Advantages of Top Trust States
Setting up a trust that best meets the needs and values of your clients while protecting the interests of their beneficiaries involves not only developing the most advantageous trust plans, but also choosing the most favorable trust state or jurisdiction. Ultimately the decision rests on the grantor’s goals for the trust and the client and attorney’s preferences.
Peak Trust Company can help you establish and administer trusts in three top-tier jurisdictions, Alaska, Nevada, and Delaware. (Note: The grantor need not live in Alaska, Nevada, or Delaware to set up trusts in these states.) By comparing the advantages of each, you can find the one best suited to your client’s unique needs.
You can download a short summary of state statutes here, or a long-form comparison of trust statutes for each state here.
Note: Peak Trust Company cannot provide legal advice. Jurisdiction-specific law should be discussed with appropriately skilled legal counsel. The differences discussed below are general statements and do not cover the many complexities of the subject. Each state frequently proposes and passes updates and clarifications to their respective statutes. Please consult legal counsel and official state sources for the most up-to-date information on jurisdiction-specific law. Peak Trust Company makes no guarantees as to the completeness or relevance of these statements.
See Specific Details Regarding Alaska, Nevada, and Delaware
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All states operate under either a community property or separate property system. Under a community property system, most property acquired during marriage (except for gifts or inheritances) is considered community property, owned jointly by both partners. In separate property states, assets are owned individually, generally based on whoever’s name is on the asset deed or registration. Community property can provide unique federal income-tax savings. For example, upon the death of one spouse, the entire community-property asset is “stepped-up” in basis, unlike with other types of property ownership in which just the half of the asset included in the gross estate of the spouse who dies first is stepped up. By leveraging this “step-up” in basis, a surviving spouse to sell appreciated assets for little or no capital gains tax upon the death of their spouse, when the asset is owned as community property.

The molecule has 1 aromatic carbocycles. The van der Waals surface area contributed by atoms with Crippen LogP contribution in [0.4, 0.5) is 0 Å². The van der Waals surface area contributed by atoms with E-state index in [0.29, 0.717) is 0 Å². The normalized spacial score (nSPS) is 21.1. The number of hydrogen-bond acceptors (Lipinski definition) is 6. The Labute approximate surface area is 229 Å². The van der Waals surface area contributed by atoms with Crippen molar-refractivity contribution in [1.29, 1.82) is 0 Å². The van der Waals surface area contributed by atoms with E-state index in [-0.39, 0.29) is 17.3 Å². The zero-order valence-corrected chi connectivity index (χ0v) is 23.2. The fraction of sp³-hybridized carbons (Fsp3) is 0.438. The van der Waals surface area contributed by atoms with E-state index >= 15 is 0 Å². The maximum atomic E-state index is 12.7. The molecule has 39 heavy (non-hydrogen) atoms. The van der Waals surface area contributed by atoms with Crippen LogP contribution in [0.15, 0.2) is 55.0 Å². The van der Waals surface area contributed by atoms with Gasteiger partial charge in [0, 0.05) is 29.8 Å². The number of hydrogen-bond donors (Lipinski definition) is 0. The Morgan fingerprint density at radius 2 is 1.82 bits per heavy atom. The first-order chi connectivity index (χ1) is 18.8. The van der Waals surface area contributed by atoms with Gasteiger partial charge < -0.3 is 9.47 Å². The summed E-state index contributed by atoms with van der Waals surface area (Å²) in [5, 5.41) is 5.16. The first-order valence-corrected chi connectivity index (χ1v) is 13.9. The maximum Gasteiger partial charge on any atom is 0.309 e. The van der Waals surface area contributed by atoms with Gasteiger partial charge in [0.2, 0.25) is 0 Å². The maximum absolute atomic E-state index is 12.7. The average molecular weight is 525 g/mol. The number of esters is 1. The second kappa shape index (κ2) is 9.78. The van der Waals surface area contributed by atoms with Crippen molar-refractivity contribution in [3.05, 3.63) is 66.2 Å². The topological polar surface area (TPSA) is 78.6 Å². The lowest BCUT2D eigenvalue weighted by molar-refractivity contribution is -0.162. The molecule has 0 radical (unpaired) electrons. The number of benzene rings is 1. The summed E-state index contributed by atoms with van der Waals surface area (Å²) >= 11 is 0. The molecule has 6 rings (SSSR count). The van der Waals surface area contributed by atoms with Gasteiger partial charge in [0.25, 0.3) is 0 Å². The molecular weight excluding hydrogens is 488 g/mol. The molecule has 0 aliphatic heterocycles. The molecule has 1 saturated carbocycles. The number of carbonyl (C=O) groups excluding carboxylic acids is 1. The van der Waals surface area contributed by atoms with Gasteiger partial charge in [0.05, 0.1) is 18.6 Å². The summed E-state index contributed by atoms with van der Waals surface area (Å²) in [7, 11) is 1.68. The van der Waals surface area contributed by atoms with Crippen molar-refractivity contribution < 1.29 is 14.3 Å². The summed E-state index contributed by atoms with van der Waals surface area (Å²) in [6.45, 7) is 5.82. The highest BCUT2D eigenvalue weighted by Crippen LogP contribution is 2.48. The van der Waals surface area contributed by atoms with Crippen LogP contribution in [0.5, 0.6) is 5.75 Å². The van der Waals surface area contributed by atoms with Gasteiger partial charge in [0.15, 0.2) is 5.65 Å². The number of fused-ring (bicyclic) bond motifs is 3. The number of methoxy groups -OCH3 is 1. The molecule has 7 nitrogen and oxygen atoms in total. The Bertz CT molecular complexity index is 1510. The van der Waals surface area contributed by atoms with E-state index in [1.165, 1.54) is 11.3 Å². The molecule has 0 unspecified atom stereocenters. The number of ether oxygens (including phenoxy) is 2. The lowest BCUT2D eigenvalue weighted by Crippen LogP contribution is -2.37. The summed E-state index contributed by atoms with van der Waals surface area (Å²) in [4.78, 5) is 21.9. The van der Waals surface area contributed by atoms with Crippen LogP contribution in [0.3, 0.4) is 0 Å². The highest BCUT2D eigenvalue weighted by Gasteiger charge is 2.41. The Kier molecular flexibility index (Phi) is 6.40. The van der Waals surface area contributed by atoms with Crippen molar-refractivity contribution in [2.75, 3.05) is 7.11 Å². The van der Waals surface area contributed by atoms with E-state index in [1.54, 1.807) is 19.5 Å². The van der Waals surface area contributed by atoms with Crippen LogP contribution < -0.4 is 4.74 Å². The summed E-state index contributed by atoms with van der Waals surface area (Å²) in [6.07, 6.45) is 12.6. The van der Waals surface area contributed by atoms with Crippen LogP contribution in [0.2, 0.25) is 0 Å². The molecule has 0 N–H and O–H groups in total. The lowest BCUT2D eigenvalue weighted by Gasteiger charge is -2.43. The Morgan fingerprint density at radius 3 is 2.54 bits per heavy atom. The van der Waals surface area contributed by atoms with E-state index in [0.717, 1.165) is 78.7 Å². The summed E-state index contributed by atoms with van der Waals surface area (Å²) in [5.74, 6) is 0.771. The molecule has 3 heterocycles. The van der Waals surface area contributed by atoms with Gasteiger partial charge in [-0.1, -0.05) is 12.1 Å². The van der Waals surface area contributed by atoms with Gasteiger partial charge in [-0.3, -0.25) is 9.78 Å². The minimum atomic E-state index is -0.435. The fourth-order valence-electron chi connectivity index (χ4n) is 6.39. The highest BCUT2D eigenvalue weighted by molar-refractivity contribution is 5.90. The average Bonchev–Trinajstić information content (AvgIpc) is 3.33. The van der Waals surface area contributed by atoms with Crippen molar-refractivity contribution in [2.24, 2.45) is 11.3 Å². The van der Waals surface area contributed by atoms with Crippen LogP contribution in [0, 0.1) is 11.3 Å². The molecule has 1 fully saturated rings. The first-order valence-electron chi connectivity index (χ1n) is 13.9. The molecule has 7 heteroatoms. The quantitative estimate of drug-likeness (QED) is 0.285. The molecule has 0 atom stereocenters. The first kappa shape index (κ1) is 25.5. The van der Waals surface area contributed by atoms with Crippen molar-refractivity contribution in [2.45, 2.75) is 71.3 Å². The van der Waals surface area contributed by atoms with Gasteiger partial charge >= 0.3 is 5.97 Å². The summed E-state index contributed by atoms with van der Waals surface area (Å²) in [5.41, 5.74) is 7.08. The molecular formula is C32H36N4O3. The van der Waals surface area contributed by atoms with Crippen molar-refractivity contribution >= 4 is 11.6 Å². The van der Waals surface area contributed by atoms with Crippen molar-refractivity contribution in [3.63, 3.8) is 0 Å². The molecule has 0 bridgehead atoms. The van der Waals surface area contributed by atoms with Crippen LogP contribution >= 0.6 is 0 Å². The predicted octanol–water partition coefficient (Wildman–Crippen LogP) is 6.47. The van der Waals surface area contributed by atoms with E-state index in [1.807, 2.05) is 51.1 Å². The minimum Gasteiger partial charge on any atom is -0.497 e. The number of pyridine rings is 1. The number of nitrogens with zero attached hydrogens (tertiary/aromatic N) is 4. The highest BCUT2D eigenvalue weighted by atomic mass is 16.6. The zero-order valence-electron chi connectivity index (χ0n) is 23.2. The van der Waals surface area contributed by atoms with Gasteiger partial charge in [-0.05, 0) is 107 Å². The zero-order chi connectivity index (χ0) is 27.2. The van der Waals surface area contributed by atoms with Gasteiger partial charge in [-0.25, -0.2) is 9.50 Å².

- Alaska is a separate property state with an opt-in community property regime. Alaska is one of only a few states that allow couples to opt into community property for some or all their assets, by using an Alaska Community Property Trust for non-residents (or agreement for resident Alaskans).
- Nevada is a community property state.
- Delaware is a separate property state.
Confidentiality (Including Notice Requirements and Waiver of Duty to Inform)
A trustee has a general common law duty of disclosure to beneficiaries. Alaska, Nevada, and Delaware each provide the ability for a grantor to waive this duty, in the terms of the trust, for a period of time. In doing so, the grantor may withhold knowledge of a trust’s existence from a beneficiary for some period of time determined by the grantor in the trust provisions. One common reason for keeping the knowledge of a trust’s existence from a beneficiary is the desire for a minor beneficiary to make wise decisions and lead a self-sufficient lifestyle, without the idea that there is a large inheritance waiting for them that could de-incentivize them to make the most productive life choices.
- Alaska has strong confidentiality protections. Alaska requires a trust to be registered with the Superior Court in the judicial district of trust administration. The trust cannot waive this registration requirement. Alaska also requires a trustee to notify current beneficiaries in writing, as well as persons who can virtually represent future beneficiaries of the court, where the trust is registered and the name and address of the trustee. The trustee has general duty to keep the beneficiaries reasonably informed of the trust and its administration. Upon reasonable request, the trustee must provide the beneficiary a copy of trust provisions that affect the beneficiary’s interest and relevant information about the trust assets administration. The grantor may exempt the trustee from this notice requirement and the duty to reveal any information regarding the trust to beneficiaries who are not entitled to mandatory distributions from the trust. This exemption from disclosure must be included in the terms of the trust or provided in a separate document and the exemption ends at the death or incapacitation of the grantor.